Salon d’Antiques Brocante Place de la Bastille
Daily November 6-16
Paris, Place de la Bastille
11am – 7pm

At Bastille my favorite purchase was my first armoire, discovered at the Spring show, and leading to a 7 year association with the vendor, Monsieur and Madame Nakhechkerian (The business is listed in the wife’s name – Mme Florence Mallion-Nakhechkerian – contact +31.(0) who became one of my personal favorites (partly because I spoke with him only in French for the first 4 years I knew him, and then discovered he spoke English! He told me my French was fine, which, in the Spring of 1998, I assure you was NOT!) In addition to being so kind and patient with me during my first purchase from him, he invited us to his home in the country to see how it was restored, all the beautiful furnishings he and his wife had found and restored (he went into antiques restoration with his father-in-law, so it was a long-term, well-established business.) He visited our home several times to help us with our purchases: he modified one armoire so that it could easily hold our TV, but then be restored to original state; another armoire he added a coat bar so that it could serve as our entry coat closet. After a guest left a wet glass on our buffet and I got a restoration quote of 900 Euro from another restorer, he came by, pulled out his handy can of wood wax, painted over the spot and voila! The spot was gone. The name of his miracle furniture wax: Pate Duqay Rustique Moyen (my preferred shade) found at the Clingancourt flea markets, 92, rue des Rosiers.

Bon weekend a tous!
La Reine

*My favorite Bastille show “vin chaud” vendor shared his recipe with me! I now make it at home and enjoy it many times each autumn!

1 bottle of inexpensive, but drinkable, red wine
1 small plastic cup filled with granulated light brown sugar
1 small plastic cup filled with orange juice
1 cinnamon stick
Heat until bubbly, stirring well, serve and enjoy!
Bon Ap!

The Antiques Diva Expatica Resource Guide

top:2px;padding-right:5px;font-family:times;”>When we accepted our first expat assignment, I orchestrated the move while my husband went ahead to start his new job in Paris. When our shipment arrived months later with only a forth of our furniture in tow, my husband was baffled at my choices. As he sought a chair on which to sit in our living room, he incredulously asked, “Why didn’t you bring all our furniture?”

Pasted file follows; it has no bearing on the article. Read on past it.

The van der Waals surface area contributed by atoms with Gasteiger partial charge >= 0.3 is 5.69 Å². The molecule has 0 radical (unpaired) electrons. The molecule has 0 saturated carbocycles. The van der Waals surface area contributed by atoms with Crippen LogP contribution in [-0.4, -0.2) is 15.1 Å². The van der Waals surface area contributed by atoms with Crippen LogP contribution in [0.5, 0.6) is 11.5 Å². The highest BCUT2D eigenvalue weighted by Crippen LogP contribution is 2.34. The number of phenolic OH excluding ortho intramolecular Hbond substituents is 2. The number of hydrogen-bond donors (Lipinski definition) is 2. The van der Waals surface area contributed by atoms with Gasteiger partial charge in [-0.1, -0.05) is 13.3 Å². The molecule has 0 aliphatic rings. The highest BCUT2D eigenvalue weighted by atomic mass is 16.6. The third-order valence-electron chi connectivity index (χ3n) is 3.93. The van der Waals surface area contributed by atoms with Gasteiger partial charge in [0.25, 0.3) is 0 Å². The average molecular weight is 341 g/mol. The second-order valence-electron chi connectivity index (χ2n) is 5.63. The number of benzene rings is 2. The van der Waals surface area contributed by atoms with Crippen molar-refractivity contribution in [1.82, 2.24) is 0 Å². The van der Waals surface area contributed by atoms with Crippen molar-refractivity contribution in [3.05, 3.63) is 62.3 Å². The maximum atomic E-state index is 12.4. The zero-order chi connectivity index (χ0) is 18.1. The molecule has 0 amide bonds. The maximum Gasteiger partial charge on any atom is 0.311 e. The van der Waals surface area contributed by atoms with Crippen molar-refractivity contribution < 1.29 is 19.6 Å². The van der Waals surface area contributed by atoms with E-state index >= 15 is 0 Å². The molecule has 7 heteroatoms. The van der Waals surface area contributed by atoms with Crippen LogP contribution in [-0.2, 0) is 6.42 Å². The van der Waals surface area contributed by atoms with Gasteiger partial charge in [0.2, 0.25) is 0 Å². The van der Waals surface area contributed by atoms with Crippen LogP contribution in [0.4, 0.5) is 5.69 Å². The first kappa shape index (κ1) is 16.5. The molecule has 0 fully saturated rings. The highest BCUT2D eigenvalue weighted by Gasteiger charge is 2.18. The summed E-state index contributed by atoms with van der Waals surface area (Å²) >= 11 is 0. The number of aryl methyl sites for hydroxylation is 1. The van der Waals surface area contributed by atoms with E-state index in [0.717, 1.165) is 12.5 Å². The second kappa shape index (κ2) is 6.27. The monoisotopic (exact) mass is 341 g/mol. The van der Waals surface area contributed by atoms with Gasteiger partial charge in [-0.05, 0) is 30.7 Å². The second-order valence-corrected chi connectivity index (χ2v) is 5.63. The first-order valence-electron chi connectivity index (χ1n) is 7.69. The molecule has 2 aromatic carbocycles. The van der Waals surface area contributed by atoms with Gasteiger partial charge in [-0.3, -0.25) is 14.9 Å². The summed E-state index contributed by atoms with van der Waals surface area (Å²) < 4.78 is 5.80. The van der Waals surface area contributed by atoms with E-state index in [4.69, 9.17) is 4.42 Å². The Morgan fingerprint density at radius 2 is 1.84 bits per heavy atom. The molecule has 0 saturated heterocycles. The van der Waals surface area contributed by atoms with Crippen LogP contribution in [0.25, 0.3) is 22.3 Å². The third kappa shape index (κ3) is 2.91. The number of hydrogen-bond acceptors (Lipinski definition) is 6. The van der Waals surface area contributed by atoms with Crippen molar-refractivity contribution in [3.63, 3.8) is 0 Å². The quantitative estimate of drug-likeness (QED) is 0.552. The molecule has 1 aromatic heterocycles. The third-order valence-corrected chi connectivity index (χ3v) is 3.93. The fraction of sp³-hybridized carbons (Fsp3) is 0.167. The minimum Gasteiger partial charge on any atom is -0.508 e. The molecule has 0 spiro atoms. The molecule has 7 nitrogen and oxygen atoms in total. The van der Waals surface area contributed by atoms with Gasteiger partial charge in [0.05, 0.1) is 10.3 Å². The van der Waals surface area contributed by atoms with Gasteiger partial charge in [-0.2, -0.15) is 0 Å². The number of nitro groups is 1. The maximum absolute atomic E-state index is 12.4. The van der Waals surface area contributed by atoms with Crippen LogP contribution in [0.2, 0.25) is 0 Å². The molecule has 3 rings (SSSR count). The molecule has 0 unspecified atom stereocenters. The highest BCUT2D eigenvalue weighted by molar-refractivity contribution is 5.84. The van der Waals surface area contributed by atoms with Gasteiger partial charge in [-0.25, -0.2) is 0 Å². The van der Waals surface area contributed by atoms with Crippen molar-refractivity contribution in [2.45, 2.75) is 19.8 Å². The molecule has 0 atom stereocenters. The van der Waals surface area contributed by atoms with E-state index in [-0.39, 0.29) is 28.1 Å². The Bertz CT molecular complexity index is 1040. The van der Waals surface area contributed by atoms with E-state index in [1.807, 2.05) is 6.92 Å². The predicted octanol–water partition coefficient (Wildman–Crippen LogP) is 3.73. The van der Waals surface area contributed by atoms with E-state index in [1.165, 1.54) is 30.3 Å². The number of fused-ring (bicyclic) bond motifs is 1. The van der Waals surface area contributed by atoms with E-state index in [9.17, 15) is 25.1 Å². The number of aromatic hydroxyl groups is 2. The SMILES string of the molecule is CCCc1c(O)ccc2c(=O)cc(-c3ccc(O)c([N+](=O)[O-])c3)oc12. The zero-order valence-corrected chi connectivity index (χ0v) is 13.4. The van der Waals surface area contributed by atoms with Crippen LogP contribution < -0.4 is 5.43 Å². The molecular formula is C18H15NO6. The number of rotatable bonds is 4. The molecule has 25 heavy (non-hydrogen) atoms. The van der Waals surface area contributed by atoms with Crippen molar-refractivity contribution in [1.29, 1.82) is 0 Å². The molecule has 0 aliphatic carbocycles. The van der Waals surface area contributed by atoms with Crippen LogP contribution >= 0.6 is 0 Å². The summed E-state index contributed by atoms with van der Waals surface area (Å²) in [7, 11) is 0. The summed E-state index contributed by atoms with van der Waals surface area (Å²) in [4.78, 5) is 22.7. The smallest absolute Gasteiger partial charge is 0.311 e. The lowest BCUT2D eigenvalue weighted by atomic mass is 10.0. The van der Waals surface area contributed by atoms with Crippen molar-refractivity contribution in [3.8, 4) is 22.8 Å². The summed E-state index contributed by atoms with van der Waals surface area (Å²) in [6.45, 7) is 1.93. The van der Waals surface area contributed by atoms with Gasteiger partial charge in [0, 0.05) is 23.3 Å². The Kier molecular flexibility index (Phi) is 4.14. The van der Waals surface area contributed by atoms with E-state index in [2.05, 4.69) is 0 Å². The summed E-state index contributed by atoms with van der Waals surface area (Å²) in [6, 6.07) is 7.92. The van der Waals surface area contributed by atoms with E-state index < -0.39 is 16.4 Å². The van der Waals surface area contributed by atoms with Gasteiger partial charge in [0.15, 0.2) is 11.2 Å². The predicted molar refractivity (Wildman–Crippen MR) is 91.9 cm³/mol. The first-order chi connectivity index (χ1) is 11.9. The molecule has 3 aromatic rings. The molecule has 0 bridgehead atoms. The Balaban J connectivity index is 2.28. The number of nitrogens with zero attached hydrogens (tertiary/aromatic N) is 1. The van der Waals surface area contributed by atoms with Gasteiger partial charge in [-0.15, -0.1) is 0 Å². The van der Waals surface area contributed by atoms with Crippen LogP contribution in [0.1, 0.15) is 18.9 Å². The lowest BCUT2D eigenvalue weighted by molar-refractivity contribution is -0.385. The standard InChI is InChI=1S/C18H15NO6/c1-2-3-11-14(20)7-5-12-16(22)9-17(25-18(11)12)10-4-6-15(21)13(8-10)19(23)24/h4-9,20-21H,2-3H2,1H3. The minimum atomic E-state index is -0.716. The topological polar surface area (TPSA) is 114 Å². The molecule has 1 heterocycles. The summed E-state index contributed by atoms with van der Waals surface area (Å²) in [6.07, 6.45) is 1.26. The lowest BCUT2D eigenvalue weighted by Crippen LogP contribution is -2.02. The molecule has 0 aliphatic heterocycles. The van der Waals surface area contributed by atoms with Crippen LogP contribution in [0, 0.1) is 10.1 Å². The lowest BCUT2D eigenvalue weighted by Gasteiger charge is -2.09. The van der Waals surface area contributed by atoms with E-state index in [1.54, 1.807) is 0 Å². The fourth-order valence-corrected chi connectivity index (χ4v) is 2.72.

Realizing for the first time the consequences he faced as a result of not sharing in the coordination of our international move, he was given an answer that would define nearly a decade of expatriate life, “As an expat, Europe is now my playground. A person’s home should reflect not only who they are, but where they’ve been and where they’re going.” By bringing only our favorite possessions, I gave us room to grow into the people we’d become through living abroad.

Needing a table on which to dine, as well as the china to set on it, we began searching the flea markets of Europe, letting our travel choices dictate our décor. “Darling,” I rang my husband’s office one day, “We need a buffet and I’ve just read an article on the selection of antique side boards available in the Costa Blanca. Shall we go to Spain this Easter to see the procession and to stop by an excellent source for richly carved chestnut chests?” Weekends were passed flea marketing in the French countryside as we filled our home and stomachs while sampling the specialties of the regions. As our waistlines expanded, we’d return to 6eme Parisian apartment with a shabby chateau canapé that would groan when sat upon and Napoleon III side tables lacquered and adorned with mother of pearl embellishments.

When we moved to Holland, Belgium became our favorite getaway as it brought back memories of France with its abundance of French antiques, but better Belgium prices. Trips across Germany have filled our home with the type of knick knacks we never knew we needed until they completed a tableau. While visits to see friends living in Switzerland resulted in us starting a new collection of antique globes found at their many brocantes and led us to purchasing a politically incorrect vintage fur throw straight from a chalet at a bargain bin price.